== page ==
The camellia itself was planted by Emperor Chenghua of the Ming dynasty over five hundred years ago. It’s thus rather older than the temple itself. The flowers bloom for around a hundred days and the tree has over twenty thousand (!) blossoms). Incredibly, it’s two camellias in one: the pink camellia and the white. They seem to have bonded together like passionate lovers.
No wonder Nadu Lama devoted his entire life to protecting this one plant. Would you risk your life to protect one of earth’s natural glories in such a devoted fashion?
The whole area is indescribably beautiful but be warned, after recent rains, the temple steps (each temple must have its, usually steep, steps as it’s built on a hill, and you have to pay a little penance to get to its holy of holies) can get a little slippery!
PS In case your knowledge of Chinese dynasties is slim (as is mine) here is a chart to help you along when I describe later episodes in our eastern odyssey:
|Dynasty||Rulers||Ruling house or clan of houses||From||To||Length|
|Xia dynasty||夏||Xià||Tribe name||(list)||Sì (姒)||2070 BC||1600 BC||470 years|
|Shang dynasty||商||Shāng||Toponym||(list)||Zǐ (子)||1600 BC||1046 BC||554 years|
|Western Zhou dynasty||西周||Xī Zhōu||Toponym||(list)||Jī (姬)||1046 BC||771 BC||275 years|
|Eastern Zhou dynasty||東周 / 东周||Dōng Zhōu||Toponym||(list)||Jī (姬)||770 BC||256 BC||515 years|
|Spring and Autumn period||春秋||Chūn Qiū||As English||770 BC||476 BC||295 years|
|Warring States period||戰國 / 战国||Zhàn Guó||As English||476 BC||221 BC||255 years|
|Qin dynasty||秦||Qín||Toponym||(list)||Yíng (嬴)||221 BC||206 BC||15 years|
|Western Han dynasty||西漢 / 西汉||Xī Hàn||Toponym||(list)||Liú (劉)||206 BC or 202 BC||9 AD||215 years|
|Xin dynasty||新||Xīn||“New”||(list)||Wáng (王)||9 AD||23 AD||14 years|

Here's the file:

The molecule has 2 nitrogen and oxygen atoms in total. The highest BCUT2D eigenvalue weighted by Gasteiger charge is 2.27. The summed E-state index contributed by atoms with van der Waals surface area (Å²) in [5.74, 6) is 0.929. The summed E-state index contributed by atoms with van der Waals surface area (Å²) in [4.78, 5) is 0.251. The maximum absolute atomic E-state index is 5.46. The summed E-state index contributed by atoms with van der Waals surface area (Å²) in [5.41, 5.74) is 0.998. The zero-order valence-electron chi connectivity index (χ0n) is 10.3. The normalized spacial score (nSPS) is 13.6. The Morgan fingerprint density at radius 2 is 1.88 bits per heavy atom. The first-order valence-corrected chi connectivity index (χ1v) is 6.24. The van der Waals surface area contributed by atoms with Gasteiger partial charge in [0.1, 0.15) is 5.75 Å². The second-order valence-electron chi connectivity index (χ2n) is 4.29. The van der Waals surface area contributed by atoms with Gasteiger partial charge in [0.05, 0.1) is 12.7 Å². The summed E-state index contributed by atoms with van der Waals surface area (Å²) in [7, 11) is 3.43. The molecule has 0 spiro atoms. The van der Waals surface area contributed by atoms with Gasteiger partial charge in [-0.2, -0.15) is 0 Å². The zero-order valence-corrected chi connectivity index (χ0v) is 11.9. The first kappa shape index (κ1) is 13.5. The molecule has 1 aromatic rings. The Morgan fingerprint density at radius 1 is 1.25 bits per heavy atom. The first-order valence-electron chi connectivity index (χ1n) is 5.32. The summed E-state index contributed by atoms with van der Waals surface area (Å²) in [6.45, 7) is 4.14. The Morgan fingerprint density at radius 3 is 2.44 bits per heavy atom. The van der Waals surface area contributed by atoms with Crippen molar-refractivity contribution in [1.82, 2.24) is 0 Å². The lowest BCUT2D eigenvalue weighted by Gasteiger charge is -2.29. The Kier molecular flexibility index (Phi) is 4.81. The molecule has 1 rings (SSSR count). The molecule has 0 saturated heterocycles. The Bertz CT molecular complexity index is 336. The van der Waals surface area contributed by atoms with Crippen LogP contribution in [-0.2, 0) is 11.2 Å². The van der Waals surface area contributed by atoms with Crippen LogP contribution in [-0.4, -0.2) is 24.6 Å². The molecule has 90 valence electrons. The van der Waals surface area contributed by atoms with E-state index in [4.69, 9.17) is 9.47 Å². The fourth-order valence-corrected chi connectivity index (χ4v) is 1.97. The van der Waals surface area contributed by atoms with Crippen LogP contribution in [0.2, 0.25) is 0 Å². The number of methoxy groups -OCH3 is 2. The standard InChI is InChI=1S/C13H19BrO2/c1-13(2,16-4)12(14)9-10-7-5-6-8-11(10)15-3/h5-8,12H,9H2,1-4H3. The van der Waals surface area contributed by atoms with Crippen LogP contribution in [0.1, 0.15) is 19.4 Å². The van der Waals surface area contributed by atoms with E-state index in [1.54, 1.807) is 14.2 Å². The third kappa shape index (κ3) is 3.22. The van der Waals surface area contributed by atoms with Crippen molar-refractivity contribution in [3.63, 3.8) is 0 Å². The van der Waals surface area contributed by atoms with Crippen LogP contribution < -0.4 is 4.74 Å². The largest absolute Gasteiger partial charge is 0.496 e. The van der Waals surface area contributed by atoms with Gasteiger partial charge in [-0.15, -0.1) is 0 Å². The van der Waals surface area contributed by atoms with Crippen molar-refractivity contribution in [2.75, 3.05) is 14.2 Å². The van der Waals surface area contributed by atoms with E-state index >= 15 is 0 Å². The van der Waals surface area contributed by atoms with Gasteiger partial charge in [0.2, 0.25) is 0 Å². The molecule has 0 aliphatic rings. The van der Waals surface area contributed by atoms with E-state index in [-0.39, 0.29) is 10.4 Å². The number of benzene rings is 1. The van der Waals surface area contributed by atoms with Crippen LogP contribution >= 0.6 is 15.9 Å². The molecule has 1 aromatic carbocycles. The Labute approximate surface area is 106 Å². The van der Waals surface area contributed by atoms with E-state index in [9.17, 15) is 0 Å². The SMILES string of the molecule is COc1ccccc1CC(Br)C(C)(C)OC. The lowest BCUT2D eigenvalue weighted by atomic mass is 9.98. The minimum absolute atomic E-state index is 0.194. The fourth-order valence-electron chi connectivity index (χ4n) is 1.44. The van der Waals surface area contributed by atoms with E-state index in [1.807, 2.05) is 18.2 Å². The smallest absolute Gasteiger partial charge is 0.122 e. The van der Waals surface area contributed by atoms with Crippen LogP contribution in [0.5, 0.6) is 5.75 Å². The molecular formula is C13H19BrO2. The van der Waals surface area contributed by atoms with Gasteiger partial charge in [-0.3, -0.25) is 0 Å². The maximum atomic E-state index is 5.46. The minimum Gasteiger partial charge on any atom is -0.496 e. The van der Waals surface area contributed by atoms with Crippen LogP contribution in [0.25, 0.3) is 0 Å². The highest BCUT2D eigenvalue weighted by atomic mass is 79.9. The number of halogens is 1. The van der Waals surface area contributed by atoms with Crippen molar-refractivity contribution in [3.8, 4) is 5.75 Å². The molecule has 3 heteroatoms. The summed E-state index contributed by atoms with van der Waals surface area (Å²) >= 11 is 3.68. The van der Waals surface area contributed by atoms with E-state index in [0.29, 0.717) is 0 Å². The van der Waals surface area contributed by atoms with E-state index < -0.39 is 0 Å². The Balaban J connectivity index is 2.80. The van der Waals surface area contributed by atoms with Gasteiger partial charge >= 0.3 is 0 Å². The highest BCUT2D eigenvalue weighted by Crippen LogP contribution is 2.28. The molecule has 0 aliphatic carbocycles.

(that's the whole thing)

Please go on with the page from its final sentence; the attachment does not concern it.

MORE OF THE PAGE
|Eastern Han dynasty||東漢 / 东汉||Dōng Hàn||Toponym||(list)||Liú (劉)||25 AD||220 AD||195 years|
|Three Kingdoms||三國 / 三国||Sān Guó||As English||(list)||Cáo (曹)
Liú (劉 / 刘)
Sūn (孫 / 孙)
|220 AD||280 AD||60 years|
|Western Jin dynasty||西晉 / 西晋||Xī Jìn||Toponym||(list)||Sīmǎ (司馬)||265 AD||317 AD||52 years|
|Eastern Jin dynasty||東晉 / 东晋||Dōng Jìn||Toponym||(list)||Sīmǎ (司馬)||317 AD||420 AD||103 years|
|Southern and Northern dynasties||南北朝||Nán Běi Cháo||As English||(list)||various||420 AD||589 AD||169 years|
|Sui dynasty||隋||Suí||Ducal title
|(list)||Yáng (楊)||581 AD||618 AD||37 years|
|Tang dynasty||唐||Táng||Ducal title||(list)||Lǐ (李)||618 AD||907 AD||289 years|
|Five Dynasties and Ten Kingdoms||五代十國
|Wǔ Dài Shí Guó||As English||(list)||various||907 AD||960 AD||53 years|
|Kingdom of Dali||大理國
|Dà Lǐ Guó||Toponym||(list)||Duan (段)||937 AD||1253 AD||316 years|
|Northern Song dynasty||北宋||Běi Sòng||Toponym||(list)||Zhào (趙)||960 AD||1127 AD||167 years|
|Southern Song dynasty||南宋||Nán Sòng||Toponym||(list)||Zhào (趙)||1127 AD||1279 AD||152 years|
|Liao dynasty||遼 / 辽||Liáo||“Vast” or “Iron”
|(list)||Yelü (; 耶律)||907 AD or 916 AD||1125 AD||209 years|
|1115 AD||1234 AD||119 years|
|Western Xia||西夏||Xī Xià||Toponym||(list)||Li (𘝾; 李)||1038 AD||1227 AD||189 years|
|Western Liao||西遼||Xī Liáo||“Vast” or “Iron”
|(list)||Yelü (; 耶律)||1124 AD||1218 AD||94 years|
|Yuan dynasty||元||Yuán||“Great” or “Primacy”||(list)||Borjigin
|1271 AD||1368 AD||97 years|
|Ming dynasty||明||Míng||“Bright”||(list)||Zhū (朱)||1368 AD||1644 AD or 1662 AD||276 years|
|Qing dynasty||清||Qīng||“Pure”||(list)||Aisin Gioro
( ᠠᡳᠰᡳᠨ ᡤᡳᠣᡵᠣ; 愛新覺羅)
|1636 AD or 1644 AD||1912 AD||268 years|
PPS Don’t worry if you can’t place them as easily as such terms as ‘mediaeval,’, ‘renaissance’, ‘rococo, or even ‘baroque’. The most important dynasties to remember are clearly the last two: the Ming and Qing.